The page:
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This show is directed by Kate Herron, and she’s done a great job with it all. The show is visually striking and nothing like what the MCU has done before. The set designs, environments and CGI are great (the look of the TVA alone was immediately distinct), those and the cinematography came together to form a gorgeous looking show. As said previously, there is action here and to be honest they aren’t that spectacular. They usually just consist of Loki and other characters involved with hand to hand combat with maybe some weapons. They are filmed okay and are solid enough, they are good enough for the purpose of the show. There is one large set piece involving a lot of CGI in one of the later episodes but even that’s handled very well. Another standout is the score from Natalie Holt, which is incredibly distinct and really gives the show a unique tone and feel. One of my favourite scores from the MCU.

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Loki has ended up being one of my favourite instalments in the MCU. As someone who almost begrudgingly likes some of the MCU projects, I was thoroughly surprised by it. While it is still in the MCU, it remained true to itself and didn’t feel too constrained by some of the formula that some of the movies and shows have to follow. The performances were all solid, the direction was great, and I was invested with the story and characters. If you are interested in the MCU I think it is worth checking out.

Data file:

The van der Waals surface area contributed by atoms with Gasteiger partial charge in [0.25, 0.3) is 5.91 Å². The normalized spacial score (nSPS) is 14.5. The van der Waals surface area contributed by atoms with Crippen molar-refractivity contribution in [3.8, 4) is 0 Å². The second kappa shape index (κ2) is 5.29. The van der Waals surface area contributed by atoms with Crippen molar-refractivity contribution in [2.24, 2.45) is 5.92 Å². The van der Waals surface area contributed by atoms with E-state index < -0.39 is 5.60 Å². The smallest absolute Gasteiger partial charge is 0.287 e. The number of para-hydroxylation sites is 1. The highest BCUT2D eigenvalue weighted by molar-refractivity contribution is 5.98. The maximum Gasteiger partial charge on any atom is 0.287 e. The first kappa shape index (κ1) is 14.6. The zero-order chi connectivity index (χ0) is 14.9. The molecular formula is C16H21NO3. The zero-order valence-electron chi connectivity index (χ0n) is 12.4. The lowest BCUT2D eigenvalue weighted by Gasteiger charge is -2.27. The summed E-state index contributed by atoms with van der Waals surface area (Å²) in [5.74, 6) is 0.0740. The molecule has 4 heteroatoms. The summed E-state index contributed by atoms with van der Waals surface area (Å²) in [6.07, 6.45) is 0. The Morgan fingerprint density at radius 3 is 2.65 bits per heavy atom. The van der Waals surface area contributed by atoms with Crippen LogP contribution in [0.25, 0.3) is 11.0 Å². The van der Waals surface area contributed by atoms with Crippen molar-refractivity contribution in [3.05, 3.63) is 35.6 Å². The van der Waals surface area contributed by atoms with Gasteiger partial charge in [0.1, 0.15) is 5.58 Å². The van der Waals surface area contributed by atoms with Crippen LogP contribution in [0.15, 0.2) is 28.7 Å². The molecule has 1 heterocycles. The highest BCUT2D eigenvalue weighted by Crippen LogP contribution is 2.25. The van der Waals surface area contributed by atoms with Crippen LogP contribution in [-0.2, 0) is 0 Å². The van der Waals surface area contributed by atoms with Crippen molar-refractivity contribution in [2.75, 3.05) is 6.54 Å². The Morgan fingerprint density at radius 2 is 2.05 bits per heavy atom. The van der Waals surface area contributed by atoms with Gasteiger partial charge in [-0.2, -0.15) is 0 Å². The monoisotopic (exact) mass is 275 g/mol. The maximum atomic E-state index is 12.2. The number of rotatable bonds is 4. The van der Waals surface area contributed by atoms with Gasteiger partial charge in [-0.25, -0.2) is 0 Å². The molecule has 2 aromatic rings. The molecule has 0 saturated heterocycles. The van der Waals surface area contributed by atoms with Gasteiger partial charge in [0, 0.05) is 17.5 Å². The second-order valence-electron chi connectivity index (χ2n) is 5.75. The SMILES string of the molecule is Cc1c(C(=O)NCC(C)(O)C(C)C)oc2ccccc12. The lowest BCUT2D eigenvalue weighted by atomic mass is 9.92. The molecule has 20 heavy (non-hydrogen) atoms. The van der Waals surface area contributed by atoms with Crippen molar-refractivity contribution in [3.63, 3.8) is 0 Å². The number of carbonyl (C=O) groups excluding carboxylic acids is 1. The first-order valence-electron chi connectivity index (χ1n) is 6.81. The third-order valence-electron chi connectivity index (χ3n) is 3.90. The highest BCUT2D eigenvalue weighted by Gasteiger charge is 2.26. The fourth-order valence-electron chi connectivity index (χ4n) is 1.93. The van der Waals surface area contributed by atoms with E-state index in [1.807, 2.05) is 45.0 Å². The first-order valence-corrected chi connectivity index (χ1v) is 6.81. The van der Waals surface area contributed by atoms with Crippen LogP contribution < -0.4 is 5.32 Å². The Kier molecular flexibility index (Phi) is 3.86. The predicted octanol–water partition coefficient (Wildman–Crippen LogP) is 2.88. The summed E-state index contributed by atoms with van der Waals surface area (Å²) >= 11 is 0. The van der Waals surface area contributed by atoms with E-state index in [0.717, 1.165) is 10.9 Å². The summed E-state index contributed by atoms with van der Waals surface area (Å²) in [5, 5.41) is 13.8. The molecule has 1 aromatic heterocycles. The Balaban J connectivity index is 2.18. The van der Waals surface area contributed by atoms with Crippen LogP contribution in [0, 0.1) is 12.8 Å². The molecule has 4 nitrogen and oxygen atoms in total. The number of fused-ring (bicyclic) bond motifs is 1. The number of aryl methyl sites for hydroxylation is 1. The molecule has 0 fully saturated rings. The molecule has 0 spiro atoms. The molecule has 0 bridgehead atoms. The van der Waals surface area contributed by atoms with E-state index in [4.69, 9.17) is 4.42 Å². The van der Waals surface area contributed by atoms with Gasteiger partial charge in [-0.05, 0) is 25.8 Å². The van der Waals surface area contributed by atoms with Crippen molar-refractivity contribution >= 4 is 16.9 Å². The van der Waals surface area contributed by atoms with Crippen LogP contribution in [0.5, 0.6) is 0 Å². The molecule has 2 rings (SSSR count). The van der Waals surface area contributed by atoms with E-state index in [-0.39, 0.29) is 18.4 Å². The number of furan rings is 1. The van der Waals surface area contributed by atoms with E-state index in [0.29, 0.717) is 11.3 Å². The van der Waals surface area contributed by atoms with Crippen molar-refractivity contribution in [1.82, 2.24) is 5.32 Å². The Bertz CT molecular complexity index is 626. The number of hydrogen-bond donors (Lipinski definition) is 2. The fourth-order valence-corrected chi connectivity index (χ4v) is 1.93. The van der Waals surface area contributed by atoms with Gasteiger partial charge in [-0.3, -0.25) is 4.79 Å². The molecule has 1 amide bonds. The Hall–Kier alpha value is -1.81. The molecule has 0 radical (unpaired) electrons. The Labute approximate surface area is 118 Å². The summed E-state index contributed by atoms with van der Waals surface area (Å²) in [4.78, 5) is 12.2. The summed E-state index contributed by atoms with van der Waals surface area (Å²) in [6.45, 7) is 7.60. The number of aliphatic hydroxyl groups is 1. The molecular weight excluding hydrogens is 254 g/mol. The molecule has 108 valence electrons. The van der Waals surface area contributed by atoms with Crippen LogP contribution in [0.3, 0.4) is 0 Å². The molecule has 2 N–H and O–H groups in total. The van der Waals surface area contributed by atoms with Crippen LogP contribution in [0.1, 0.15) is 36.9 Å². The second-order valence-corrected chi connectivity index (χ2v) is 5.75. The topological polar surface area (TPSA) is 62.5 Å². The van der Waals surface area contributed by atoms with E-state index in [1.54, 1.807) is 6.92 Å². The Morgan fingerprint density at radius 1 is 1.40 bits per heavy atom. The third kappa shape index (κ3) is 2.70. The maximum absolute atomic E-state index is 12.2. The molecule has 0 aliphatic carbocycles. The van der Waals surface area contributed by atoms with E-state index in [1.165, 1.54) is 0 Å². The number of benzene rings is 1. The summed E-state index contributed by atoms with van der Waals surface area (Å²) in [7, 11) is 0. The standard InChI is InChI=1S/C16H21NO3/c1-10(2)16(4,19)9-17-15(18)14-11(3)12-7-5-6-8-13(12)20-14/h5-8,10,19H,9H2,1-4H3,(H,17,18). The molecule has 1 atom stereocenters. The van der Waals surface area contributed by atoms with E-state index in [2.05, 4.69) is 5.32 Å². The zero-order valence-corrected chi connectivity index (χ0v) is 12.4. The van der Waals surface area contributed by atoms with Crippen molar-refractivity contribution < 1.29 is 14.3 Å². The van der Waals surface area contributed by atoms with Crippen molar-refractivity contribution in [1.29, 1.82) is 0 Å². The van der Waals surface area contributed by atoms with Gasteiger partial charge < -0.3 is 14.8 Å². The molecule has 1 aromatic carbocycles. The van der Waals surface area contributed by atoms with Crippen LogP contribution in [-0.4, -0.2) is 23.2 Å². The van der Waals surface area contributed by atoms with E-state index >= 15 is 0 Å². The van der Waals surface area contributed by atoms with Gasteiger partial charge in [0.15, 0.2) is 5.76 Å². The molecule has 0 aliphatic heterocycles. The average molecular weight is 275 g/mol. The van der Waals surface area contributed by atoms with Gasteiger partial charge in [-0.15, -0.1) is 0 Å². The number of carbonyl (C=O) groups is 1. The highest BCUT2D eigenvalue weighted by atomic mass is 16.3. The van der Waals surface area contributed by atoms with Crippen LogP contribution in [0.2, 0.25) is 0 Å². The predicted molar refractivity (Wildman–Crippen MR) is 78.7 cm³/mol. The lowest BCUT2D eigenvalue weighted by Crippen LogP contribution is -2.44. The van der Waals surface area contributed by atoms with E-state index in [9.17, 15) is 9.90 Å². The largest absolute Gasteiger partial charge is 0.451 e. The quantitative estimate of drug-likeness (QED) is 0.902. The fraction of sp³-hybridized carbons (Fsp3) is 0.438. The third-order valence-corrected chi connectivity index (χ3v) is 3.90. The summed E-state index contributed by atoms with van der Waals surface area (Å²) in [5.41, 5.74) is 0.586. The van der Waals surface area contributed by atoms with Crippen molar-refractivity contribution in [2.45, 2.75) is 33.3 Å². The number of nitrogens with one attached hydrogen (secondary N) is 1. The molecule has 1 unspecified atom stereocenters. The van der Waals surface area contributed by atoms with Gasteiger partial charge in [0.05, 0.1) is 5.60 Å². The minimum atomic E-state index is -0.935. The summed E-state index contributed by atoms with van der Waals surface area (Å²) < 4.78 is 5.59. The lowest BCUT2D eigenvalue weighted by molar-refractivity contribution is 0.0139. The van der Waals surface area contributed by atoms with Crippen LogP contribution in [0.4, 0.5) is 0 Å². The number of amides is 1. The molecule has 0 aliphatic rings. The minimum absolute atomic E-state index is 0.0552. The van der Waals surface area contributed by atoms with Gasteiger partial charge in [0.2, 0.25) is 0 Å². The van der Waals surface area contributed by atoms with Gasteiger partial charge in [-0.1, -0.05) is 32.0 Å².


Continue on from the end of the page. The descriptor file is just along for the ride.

Black Widow (2021) Review

BLACK WIDOW

Black Widow

Time: 133 Minutes
Age Rating: 860940[1] Violence
Cast:
Scarlett Johansson as Natasha Romanoff/Black Widow
Florence Pugh as Yelena Belova
David Harbour as Alexei Shostakov/Red Guardian
O-T Fagbenle as Rick Mason
William Hurt as Thaddeus Ross
Ray Winstone as General Dreykov
Rachel Weisz as Melina Vostokoff/Black Widow
Director: Cate Shortland

Natasha Romanoff, aka Black Widow (Scarlett Johansson), confronts the darker parts of her ledger when a dangerous conspiracy with ties to her past arises. Pursued by a force that will stop at nothing to bring her down, Natasha must deal with her history as a spy, and the broken relationships left in her wake long before she became an Avenger.

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After playing a large role in many entries in the MCU, the character of Black Widow is finally getting her solo film… and it only took 11 years after her first appearance back in 2010 with Iron Man 2. I will admit that I wasn’t the most excited for the film, of course for the fact that it feels a little late given how long she’s been around and hasn’t received a movie of her own. Then of course there’s the fact that the character died during Avengers Endgame, and so having a film take place earlier on in the timeline feels almost a bit in vain and pointless. In the lead up to Black Widow however, I was sort of looking forward to it. This is partly because of being back to see more movies in the cinema but also probably because it was originally meant to come out a while ago, so I’m just glad for it to be finally here. Black Widow was about as good as I expected it to be, with some of the unfortunate problems that I expected it to have, but also surprising in other areas. Overall I enjoyed it.